Lipsey and Carlaw (2002) stated that there are three main views as to what TFP measures in the economics literature. The first is that TFP measures the rate of technological change.[5] The second is that TFP measures the “free lunches” associated with technological change, which it is argued are mainly associated with externalities and scale effects.[6] The third view is that TFP does not really measure anything useful at all.[7]
Lipsey and Carlaw argue that TFP does not measure technological change.[8] Rather, it is an imperfect measure of the “supernormal” gains that are associated with growthcreating technological change. These gains are similar, although not identical, to Jorgensen and Griliches’s (1967) concept of free lunches. They provide the following six reasons why TFP is an imperfect measure of these gains.[9]
The first is that different timings of the arrival of technological advances cause differences in measured TFP changes. Importantly these differences are more than just a different TFP time profile. When considering two different timings of a technological advance that both result in an identical final change in technology, costs and outputs, overall TFP growth may differ considerably between the two cases.
The second reason why TFP is an imperfect measure of the supernormal profits associated with technological change is due to the treatment of research and development (R&D) investment in the national accounts of some countries. In some countries R&D is recorded on the input side of the accounts as a current cost with no direct increase being made to current output. Offsetting output only appears when R&D results in reduced costs or increased final output. Such treatment means that increased R&D activity may reduce measured TFP even though there is no technological regression and even when potential technological advancement may be occurring. Their essential point is that “[i]f the patents produced are sold abroad, the transactions are recorded as capital transfers and no income is ever recorded. Hence there is no TFP gain at any point in the process.” (Carlaw and Lipsey, 2003: 1920)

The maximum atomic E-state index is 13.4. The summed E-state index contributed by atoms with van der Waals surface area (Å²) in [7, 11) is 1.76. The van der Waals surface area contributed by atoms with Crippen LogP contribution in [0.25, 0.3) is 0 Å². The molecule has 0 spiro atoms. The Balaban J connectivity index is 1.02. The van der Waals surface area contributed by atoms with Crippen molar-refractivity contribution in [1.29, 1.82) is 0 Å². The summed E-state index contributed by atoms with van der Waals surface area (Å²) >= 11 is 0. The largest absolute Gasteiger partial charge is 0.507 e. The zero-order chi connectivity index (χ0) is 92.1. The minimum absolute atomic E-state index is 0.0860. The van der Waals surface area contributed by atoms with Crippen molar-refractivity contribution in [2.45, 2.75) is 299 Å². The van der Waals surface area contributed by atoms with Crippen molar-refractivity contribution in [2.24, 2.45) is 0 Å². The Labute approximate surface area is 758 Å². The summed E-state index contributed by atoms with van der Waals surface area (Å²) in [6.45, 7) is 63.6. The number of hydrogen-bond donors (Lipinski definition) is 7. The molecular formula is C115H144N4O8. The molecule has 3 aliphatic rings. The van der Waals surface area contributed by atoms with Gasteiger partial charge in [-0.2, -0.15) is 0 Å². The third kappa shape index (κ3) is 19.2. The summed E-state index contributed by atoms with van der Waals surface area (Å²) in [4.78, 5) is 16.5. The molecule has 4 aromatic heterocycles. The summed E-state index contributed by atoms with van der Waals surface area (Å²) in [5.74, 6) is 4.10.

The third reason is that the omission of certain inputs, particularly natural resources, can bias measured TFP. When the quantity of the omitted variable used in the production process is growing slower than the measured inputs, TFP will be biased downwards. That is, the measured value of TFP growth will be lower than would result from a “true” measure that included accurate values for all inputs used in the production process. Conversely, if the quantity of omitted inputs is growing faster than the measured inputs, the bias will be upwards.
The fourth reason is that the use of an aggregate production function to describe disaggregated activity causes TFP growth to undermeasure the free lunches associated with technological change. The reason is that if the free lunch component of the productivity advance occurs at a lower level of disaggregation than is being employed in the measurement of productivity, the free lunch will be measured as increases in inputs rather than a free increase in output for a given level of inputs.
The fifth reason is associated with the expenditure weights used to calculate the TFP index when markets are not in full equilibrium. If a technological change that confers a free lunch occurs in one sector of the economy but it takes several periods for the inputs in the economy to adjust, moving out of the relatively less productive sector into the more productive sector, then during this period of transition TFP calculated using an aggregating index such as the Divisia index will bias the measure of the free lunch depending on the returns to scale in the production function in each sector.
The sixth reason is that TFP measures the difference between contemporary changes in costs and output and consequently misses spillovers that freely provide profitable opportunities that spread across the economy as well as over long periods of time. This is yet another reason why TFP growth and technological change are not the same thing.